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In Burma, junta steps up fear level

Monks flee after order to vacate

RANGOON, Burma - After crushing the democracy uprising with guns, Burma's junta stepped up its campaign to intimidate citizens yesterday, sending troops to drag people from their homes in the middle of the night and letting others know they were marked for retribution.

"We have photographs! We are going to make arrests!" soldiers yelled from speakers on military vehicles that patrolled the streets in Rangoon, Burma's biggest city.

People living near the Shwedagon Pagoda, Burma's most revered shrine and a flash point of unrest during the protests, reported that security forces swept through several dozen homes about 3 a.m., taking away many men and some women for questioning.

A UN Development Program employee, Myint Nwe Moe, and her husband, brother-in-law, and driver were among those detained, the UN agency said.

Dozens of Buddhist monks jammed Rangoon's main train station after being ordered to vacate their monasteries - centers of the antigovernment demonstrations - and told to go back to their hometowns and villages.

It was not clear who ordered them out. Older abbots in charge of monasteries are seen as tied to the ruling military junta, while younger monks are more sympathetic to the democracy movement.

"People are terrified," said Shari Villarosa, the acting US ambassador in Burma. "People have been unhappy for a long time. Since the events of last week, there's now the unhappiness combined with anger, and fear."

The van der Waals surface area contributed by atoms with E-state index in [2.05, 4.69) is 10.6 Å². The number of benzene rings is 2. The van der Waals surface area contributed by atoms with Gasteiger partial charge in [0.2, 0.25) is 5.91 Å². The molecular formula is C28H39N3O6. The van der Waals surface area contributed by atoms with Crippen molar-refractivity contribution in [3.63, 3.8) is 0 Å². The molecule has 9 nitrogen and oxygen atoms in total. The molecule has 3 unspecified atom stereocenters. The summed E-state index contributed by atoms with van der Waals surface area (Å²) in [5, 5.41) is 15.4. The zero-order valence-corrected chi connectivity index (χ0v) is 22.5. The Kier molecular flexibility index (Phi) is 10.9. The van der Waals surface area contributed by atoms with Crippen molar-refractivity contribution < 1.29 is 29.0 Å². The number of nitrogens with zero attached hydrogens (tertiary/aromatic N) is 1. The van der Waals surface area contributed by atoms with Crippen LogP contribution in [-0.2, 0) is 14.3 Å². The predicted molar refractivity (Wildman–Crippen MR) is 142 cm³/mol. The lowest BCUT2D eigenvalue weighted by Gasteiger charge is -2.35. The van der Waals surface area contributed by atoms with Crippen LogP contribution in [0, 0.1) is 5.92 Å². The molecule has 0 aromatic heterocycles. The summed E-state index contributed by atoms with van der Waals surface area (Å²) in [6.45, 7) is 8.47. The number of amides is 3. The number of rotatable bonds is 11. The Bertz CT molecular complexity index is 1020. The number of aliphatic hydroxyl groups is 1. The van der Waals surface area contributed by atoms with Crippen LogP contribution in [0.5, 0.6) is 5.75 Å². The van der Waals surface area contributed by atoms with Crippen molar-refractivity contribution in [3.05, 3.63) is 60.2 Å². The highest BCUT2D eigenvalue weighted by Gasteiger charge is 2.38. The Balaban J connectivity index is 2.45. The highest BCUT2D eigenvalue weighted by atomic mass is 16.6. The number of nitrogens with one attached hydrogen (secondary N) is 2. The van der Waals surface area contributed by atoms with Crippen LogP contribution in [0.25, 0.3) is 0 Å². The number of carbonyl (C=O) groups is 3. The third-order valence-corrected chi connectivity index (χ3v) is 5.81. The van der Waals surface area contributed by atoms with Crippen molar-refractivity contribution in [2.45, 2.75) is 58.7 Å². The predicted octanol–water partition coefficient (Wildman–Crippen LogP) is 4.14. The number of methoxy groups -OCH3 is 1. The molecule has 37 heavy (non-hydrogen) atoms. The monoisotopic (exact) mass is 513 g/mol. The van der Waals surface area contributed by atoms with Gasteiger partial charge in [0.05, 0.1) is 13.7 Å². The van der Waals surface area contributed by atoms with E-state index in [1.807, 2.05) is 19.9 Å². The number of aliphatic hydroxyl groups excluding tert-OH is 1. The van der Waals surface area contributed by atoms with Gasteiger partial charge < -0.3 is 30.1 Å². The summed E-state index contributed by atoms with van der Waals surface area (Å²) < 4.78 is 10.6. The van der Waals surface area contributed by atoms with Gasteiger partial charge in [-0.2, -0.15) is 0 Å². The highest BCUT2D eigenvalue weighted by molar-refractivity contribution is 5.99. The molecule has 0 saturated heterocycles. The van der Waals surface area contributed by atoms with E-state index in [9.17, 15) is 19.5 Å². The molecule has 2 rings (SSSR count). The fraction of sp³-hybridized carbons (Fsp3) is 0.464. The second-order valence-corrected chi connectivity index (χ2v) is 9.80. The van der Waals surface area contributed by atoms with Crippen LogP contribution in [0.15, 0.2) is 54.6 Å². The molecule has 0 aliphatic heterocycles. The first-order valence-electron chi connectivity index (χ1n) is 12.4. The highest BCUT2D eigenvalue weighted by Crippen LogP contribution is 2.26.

In New York, United Nations Secretary-General Ban Ki-moon said he would meet with the Security Council tomorrow to discuss possible actions for addressing human rights abuses in Burma, calling the situation here a top international concern.

Ban said his special envoy, Ibrahim Gambari, delivered "the strongest possible message" to Burma's military leaders during a four-day visit to this Southeast Asian nation, but added that he could not call the trip "a success." The junta has not commented on Gambari's visit.

Gambari called on the regime to stop repression of peaceful protests, release detainees and move more credibly toward democratic reform, the UN spokesman's office said.

Anti-junta demonstrations broke out in mid-August over a fuel price increase, then ballooned when monks took the lead last month. But the military crushed the protests a week ago with bullets, tear gas, and clubs. The government said 10 people were killed, but dissident groups put the death toll at up to 200 and say 6,000 people were detained.

New video broadcast on CNN showed police and soldiers rounding up demonstrators and beating them before loading them on trucks. In one view, about six young men squatted on the street, hands on their heads, cringing. One in a red shirt - the color adopted by the protest movement - is singled out for particular abuse.

The footage appeared to have been made three or four days ago in downtown Rangoon.

The atmosphere remained tense, but Rangoon inched back toward a normal routine yesterday. Traffic returned and some shops reopened.

While troops rounded up people in Rangoon, some arrested protesters were let go elsewhere. The Democratic Voice of Burma, a dissident radio station based in Norway, said authorities freed 90 of some 400 monks who were detained in Kachin state's capital, Myitkyina, during a raid on monasteries Sept. 25.

In Brussels, European Union nations agreed to expand sanctions on Burma's military regime. Diplomats said new sanctions included an expanded visa ban for junta members, a wider ban on investment in Burma, and a ban on trade in the country's metals, timber and gemstones.

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